Three Popes and the Jews

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Three Popes and the Jews is a 1967 book by Pinchas Lapide, a former Israeli Consul to Milan, who at the time of publication was a deputy editor in the Israeli Prime Ministers press office.[1] The "three popes" are Pope Pius XII (1939-1958), Pope John XXIII (1958-1963), and Pope Paul VI (1963-1978).

Reviews[edit]

The Catholic Herald in its review of the book observed, "The intentions of Mr. Lapide, deputy editor of the Prime Minister's press office in Israel and a pioneer of inter-faith relations, are so excellent that the reviewer finds it embarrassing to point out mistakes. These cast some doubt on the accuracy of the facts and figures of the rescue operations given later in great detail."[2] The Roman Catholic periodical The Tablet observed "Embarrassed enquirers into the alleged "guilty silence" of the papacy over the Nazi extermination of the Jews have had to wait rather long for a comprehensive, well-documented and almost unreserved vindication."[3]

Rabbi David G. Dalin in The Myth of Hitler's Pope calls the book "meticulously researched and comprehensive" as well as "the definitive work by a Jewish scholar on the subject".[4]

Holocaust historian Dr. Susan Zuccotti calls the work "consistently erroneous"[5] as well as "replete with egregious mistakes and distortions".[6] Lapide's work makes many claims to which he himself claims to have been the witness, but also makes other claims, generally without citing sources.[5] One of Lapide's main goals as Consul to Milan was Vatican recognition of the State of Israel, and Zuccotti assesses that "memories of past commissions and omissions were readily sacrificed to the goal of constructing a better future".[7]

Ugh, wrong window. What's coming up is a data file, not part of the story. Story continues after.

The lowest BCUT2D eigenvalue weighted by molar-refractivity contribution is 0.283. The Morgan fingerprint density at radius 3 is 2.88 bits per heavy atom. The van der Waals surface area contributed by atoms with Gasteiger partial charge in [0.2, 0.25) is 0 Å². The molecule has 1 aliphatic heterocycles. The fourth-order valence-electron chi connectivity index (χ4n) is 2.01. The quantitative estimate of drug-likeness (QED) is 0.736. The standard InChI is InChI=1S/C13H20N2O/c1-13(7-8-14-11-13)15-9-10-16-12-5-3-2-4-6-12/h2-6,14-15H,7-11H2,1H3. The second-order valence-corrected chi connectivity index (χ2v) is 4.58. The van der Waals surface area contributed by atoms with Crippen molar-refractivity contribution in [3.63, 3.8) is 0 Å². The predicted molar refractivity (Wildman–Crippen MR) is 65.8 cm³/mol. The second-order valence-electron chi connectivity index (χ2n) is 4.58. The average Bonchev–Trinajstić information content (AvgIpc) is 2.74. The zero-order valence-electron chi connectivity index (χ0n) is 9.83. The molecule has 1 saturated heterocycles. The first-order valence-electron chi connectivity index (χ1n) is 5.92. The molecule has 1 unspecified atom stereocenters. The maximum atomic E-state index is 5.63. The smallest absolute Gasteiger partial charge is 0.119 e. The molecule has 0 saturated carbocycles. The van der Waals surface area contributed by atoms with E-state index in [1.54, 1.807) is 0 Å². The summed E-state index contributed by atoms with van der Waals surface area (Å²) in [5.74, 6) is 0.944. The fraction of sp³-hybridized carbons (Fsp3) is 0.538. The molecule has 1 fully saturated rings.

John Cornwell states that Three Popes is a "formidable and scholarly riposte to those who would paint Pius XII and the Holy See as villains but it carried the taint of diplomatic self-interest".[8] For example, the book ends with an alleged quotation from "Papa Roncalli" to Maurice Fisher, the Israeli ambassador in Rome, that "I would recognize the State of Israel here and now".[8]

Use by defenders of Pius XII[edit]

Further information: Pope Pius XII and the Holocaust

The book is the source of many claims made by defenders of Pope Pius XII about his attempts to save Jews during The Holocaust. In Under His Very Windows: The Vatican and the Holocaust in Italy, Zuccotti traces a variety of claims by Pius XII's defenders (cited or uncited) back to Lapide.[9] Roth and Ritner criticize defenders of Pius XII such as Rychlak, Dalin, and William Doino, for drawing on "problematic sources such as Pinchas Lapide"; they note that the book is "filled with errors" and "cited endlessly by papal defenders".[10]